Fernandina is situated in the west of the Galapagos Archipelago, across the Bolívar Channel from Isabela. The island was named in honour of King Ferdinand of Spain, who, together with his wife Queen Isabella, sponsored the first voyage of Christopher Columbus in 1492.
Fernandina has an almost completely pristine environment with just one visitor site, Punta Espinosa, a narrow spit of land in the northeast corner of the island.
Fernandina consists of a central volcano and caldera, an extensive lava field and a few vegetated areas that are mainly made up of cacti and mangroves. Since the establishment of the Galapagos National Park, there have been more than a dozen recorded eruptions, most recently in 2020, with some of them lasting for several days. Extraordinary lava formations are abundant across the island, and this sporadic volcanic activity and harsh volcanic landscape gives the island a dramatic backdrop.
Due to the cold, upwelling waters of the Cromwell Current, the seas surrounding Fernandina and western Isabela are the richest waters in the Archipelago in terms of nutrients and sea life. Fernandina is a prime birding spot where it is possible to see herons and egrets foraging among the mangrove roots and Galapagos penguins swimming along the shores. Flightless cormorants also live on Fernandina and are often spotted perched on rocks with their ragged wings outstretched in the sun.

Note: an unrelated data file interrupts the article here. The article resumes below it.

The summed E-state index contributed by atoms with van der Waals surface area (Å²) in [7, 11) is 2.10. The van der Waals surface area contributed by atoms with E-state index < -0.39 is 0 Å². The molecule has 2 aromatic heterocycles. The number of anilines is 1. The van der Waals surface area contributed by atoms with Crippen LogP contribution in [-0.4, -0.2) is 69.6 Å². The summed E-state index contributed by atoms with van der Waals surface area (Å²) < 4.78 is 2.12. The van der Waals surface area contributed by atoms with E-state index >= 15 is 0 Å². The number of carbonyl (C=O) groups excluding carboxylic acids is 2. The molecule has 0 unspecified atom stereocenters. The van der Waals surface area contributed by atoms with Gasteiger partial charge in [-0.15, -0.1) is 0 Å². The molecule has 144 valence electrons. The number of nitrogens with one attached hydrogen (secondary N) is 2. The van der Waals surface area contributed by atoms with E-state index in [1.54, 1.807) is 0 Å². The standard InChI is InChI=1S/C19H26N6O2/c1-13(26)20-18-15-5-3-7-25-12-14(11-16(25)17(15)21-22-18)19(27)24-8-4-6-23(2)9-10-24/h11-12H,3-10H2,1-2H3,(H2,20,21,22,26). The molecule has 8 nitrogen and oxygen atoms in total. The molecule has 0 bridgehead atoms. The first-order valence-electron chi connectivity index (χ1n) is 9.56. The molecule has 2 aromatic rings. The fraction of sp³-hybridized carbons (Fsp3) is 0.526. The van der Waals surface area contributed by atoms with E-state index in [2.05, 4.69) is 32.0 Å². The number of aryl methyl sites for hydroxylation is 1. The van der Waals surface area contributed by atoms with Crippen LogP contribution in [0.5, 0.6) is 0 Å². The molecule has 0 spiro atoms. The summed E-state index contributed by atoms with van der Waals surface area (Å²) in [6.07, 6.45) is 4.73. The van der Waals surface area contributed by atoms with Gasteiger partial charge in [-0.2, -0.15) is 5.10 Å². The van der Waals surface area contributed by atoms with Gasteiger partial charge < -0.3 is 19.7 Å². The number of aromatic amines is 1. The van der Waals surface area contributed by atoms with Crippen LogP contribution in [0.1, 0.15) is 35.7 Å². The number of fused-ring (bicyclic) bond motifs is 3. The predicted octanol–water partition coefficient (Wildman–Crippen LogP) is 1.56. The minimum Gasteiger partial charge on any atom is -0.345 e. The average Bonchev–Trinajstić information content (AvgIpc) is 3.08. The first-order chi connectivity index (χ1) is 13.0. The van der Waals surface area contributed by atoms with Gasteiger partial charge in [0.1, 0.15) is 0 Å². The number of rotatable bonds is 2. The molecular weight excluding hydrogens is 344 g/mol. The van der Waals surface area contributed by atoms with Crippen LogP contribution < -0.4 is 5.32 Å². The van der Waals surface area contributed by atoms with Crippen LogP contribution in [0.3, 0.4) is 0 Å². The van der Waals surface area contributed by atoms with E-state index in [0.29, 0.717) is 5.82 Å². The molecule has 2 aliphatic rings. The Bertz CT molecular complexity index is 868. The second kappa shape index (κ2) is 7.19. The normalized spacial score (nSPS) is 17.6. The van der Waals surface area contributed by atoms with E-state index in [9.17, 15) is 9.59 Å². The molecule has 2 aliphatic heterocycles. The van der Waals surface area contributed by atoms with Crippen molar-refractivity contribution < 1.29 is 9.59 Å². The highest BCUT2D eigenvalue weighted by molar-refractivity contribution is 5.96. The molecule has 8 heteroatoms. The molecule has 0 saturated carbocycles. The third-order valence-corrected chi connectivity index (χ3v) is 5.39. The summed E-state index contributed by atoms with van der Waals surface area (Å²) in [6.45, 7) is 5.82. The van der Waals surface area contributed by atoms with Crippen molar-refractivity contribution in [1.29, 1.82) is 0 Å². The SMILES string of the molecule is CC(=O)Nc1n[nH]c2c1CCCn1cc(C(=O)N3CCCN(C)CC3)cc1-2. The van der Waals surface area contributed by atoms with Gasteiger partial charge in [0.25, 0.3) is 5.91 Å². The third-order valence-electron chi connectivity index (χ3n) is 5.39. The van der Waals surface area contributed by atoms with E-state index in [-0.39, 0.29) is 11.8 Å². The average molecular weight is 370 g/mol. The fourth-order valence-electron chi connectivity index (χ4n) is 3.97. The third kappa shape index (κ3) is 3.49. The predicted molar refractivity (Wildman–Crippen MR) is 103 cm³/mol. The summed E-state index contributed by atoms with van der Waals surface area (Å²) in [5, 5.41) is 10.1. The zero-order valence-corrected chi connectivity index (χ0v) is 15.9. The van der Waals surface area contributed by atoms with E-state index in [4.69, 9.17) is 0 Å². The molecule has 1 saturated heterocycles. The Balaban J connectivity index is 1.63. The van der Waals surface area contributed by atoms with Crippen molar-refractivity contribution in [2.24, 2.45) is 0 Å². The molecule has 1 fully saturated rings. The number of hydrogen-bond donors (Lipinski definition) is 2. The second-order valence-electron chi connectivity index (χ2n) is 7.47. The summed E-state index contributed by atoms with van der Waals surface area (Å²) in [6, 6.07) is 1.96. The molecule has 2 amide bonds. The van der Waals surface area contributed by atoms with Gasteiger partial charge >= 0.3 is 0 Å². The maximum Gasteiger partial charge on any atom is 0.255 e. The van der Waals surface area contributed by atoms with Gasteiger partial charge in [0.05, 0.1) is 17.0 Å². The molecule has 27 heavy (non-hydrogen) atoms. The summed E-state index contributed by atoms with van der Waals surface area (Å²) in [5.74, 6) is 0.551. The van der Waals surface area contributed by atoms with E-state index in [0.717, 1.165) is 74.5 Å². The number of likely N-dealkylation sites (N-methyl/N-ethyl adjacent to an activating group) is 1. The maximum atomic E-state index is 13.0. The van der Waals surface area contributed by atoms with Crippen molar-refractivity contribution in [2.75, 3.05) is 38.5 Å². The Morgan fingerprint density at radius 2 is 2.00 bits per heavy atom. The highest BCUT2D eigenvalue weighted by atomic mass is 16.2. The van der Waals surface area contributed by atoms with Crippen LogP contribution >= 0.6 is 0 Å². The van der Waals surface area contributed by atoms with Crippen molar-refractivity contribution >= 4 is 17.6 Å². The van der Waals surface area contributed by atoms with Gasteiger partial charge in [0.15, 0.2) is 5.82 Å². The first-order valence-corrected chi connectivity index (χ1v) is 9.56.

The cold ocean current produces lush, thick seaweed, the main component of the marine iguana’s diet. This has allowed the iguanas on Fernandina to become the largest in the archipelago. The island also has the largest land iguana population per square mile in Galapagos. The land iguanas nest both on the rim of the caldera and in its depths.
Galapagos land iguana
Fernandina is frequently monitored for invasive species as it is one of the only two larger islands (along with Genovesa) that have never been affected by introduced mammals such as rats, which have devastated endemic species elsewhere in Galapagos. The other potential threat to the flora and fauna is from invasive plant species such as blackberry, lantana shrubs or guava shrubs, which could out-compete the native vegetation.